Marketers have been in the news recently for many of the wrong reasons, usually when we’ve allowed the use of big data or social media to get us over-excited. Here are three recent examples you may have seen:
Facebook’s Year in Review, when their 1.23 billion users were sent the message “It’s been a great year! Thanks for being part of it”. If it wasn’t a great year, as was the case for Eric Meyer, who sadly lost his beloved daughter due to cancer, this simply served as an unpleasant reminder. He commented later on his blog “My year looked like the now-absent face of my little girl. It was still unkind to remind me so forcefully. I know, of course, that this was not a deliberate assault. This inadvertent algorithmic cruelty is the result of the code that works in the overwhelming majority of cases”. And he finishes “Algorithms are essentially thoughtless. To call a person thoughtless is usually considered an insult and yet we unleash these literally thoughtless processes on our users, on our lives, on ourselves”.
Legislators new proposals to strengthen the protection that is currently offered to UK householders from unwanted cold calling. There is widespread acceptance that the Telecommunications (Data Protection and Privacy) regulations 1999 is difficult to enforce. Consumers who register with the Telephone Preference Service find that, in practice, cold calling often remains an intrusive and unwanted invasion. In 2014 there were a massive 175,000 complaints to the UK’s Information Commissioner’s office. As a result of campaigns by consumer groups like Which? the fines for breaching the codes are to be increased “For far too long companies have bombarded people with unwanted marketing calls and texts, and escaped punishment because they did not cause enough harm,” said digital economy minister Ed Vaizey. “This change will make it easier for the Information Commissioner’s Office to take action against offenders and send a clear message to others that harassing consumers with nuisance calls or texts is just not on.”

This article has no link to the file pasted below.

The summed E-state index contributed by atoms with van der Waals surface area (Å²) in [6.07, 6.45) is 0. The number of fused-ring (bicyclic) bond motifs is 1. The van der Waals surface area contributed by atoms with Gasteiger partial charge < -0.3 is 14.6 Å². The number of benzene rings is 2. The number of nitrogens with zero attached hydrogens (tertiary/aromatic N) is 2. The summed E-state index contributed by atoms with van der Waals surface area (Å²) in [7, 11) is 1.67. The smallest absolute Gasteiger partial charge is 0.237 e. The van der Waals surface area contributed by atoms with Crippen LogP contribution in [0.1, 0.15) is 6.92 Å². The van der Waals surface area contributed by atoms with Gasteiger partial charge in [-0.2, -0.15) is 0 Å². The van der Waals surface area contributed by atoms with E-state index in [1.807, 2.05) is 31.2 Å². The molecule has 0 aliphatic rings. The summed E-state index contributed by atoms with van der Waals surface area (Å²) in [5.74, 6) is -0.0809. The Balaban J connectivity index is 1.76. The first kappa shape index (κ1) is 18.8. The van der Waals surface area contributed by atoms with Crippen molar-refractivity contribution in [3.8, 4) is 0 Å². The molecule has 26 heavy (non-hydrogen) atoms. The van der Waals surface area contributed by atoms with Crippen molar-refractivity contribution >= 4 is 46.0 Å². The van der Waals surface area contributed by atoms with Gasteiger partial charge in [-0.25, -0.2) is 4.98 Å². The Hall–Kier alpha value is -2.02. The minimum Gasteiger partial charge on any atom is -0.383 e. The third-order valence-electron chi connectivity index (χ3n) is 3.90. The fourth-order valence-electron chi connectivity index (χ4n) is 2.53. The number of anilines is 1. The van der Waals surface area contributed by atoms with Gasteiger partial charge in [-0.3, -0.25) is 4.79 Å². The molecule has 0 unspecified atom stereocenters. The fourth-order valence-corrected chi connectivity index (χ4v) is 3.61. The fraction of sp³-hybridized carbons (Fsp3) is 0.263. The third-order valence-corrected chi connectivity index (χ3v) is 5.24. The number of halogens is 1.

Nando’s UK decision in January to stop providing prizes to fans of Oldham Athletic Football Club, after the controversy about a possible signing of the player Ched Evans. The company tweeted it’s decision – “Re Oldham signing: we’d have liked to continue our involvement with fan prizes at matches but feel we can no longer continue our association”. Clearly the adverse publicity had an impact on many of the club’s sponsors, which would have been difficult to predict before the event, although sponsorship of celebrities remains one of those areas where marketeers usually tread with more caution.
So, as a marketing profession, it’s probably time we stopped hiding behind the small print. We need to reduce the onerous terms and conditions that give us permission, in theory, to act as we do. Let’s start showing more respect for consumers and their privacy. We all know that, in practice, very few consumers will read the small print. Even if they do, what real choice do we have when asked if we accept cookies on a new website we’ve just opened up? Recently my newspaper has been full of examples of people who say they inadvertently signed up to paying £79 per year for the Amazon Prime service. They signed up online for the free trial period and failed to cancel the agreement. Some have obtained refunds, others have not been so fortunate and this offends our British sense of fair play.
Happily for most SME businesses, we have a crucial advantage over the larger UK and global brands – we have a much closer relationship with our customers. When developing website content, social media strategies and commencing automation of our marketing, we are able to ask real customers what they think and adapt quickly to their feedback if necessary. Our ethics and standards are much more visible because of this more immediate and direct relationship.
So here’s our tips for managing your digital marketing
• Write all your own website content yourself. If that’s not practical, have a senior manager review it before it goes live.
• Check that your sales and marketing activity complies with current Data Protection legislation and best practice (please ask us if you’re not sure)
• Manage your own LinkedIn, Facebook and Twitter activity wherever possible rather than outsource it. If time is a constraint you’ll need to restrict your use to those platforms that get you the best results, so measure and monitor their effectiveness.
• If you use marketing automation, keep it on a business level. Anything that could be seen as personal should be risk assessed first, but bear in mind that it’s hard to predict every eventuality.
• Don’t be a bore – bombarding customers or prospective customers with frequent, repetitive e-mails or phone calls is usually counter-productive. It may be easy to do but that doesn’t necessarily mean it’s the best marketing strategy to adopt.